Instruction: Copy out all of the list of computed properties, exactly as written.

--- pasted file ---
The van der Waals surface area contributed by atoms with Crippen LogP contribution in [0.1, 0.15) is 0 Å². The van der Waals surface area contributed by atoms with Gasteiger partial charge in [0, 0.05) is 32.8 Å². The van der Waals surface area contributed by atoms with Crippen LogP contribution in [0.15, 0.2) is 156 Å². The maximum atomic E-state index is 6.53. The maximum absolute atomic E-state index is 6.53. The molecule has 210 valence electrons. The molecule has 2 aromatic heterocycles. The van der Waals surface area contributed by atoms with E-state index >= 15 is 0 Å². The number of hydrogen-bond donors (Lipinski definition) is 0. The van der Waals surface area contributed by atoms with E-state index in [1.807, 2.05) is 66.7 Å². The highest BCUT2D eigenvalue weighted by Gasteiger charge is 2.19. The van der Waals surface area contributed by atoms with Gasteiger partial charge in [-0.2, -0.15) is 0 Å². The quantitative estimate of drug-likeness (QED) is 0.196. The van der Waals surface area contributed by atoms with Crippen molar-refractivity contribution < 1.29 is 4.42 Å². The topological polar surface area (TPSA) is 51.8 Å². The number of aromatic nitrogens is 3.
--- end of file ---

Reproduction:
The van der Waals surface area contributed by atoms with Crippen LogP contribution in [0.1, 0.15) is 0 Å². The van der Waals surface area contributed by atoms with Gasteiger partial charge in [0, 0.05) is 32.8 Å². The van der Waals surface area contributed by atoms with Crippen LogP contribution in [0.15, 0.2) is 156 Å². The maximum atomic E-state index is 6.53. The maximum absolute atomic E-state index is 6.53. The molecule has 210 valence electrons. The molecule has 2 aromatic heterocycles. The van der Waals surface area contributed by atoms with E-state index >= 15 is 0 Å². The number of hydrogen-bond donors (Lipinski definition) is 0. The van der Waals surface area contributed by atoms with E-state index in [1.807, 2.05) is 66.7 Å². The highest BCUT2D eigenvalue weighted by Gasteiger charge is 2.19. The van der Waals surface area contributed by atoms with Gasteiger partial charge in [-0.2, -0.15) is 0 Å². The quantitative estimate of drug-likeness (QED) is 0.196. The van der Waals surface area contributed by atoms with Crippen molar-refractivity contribution < 1.29 is 4.42 Å². The topological polar surface area (TPSA) is 51.8 Å². The number of aromatic nitrogens is 3.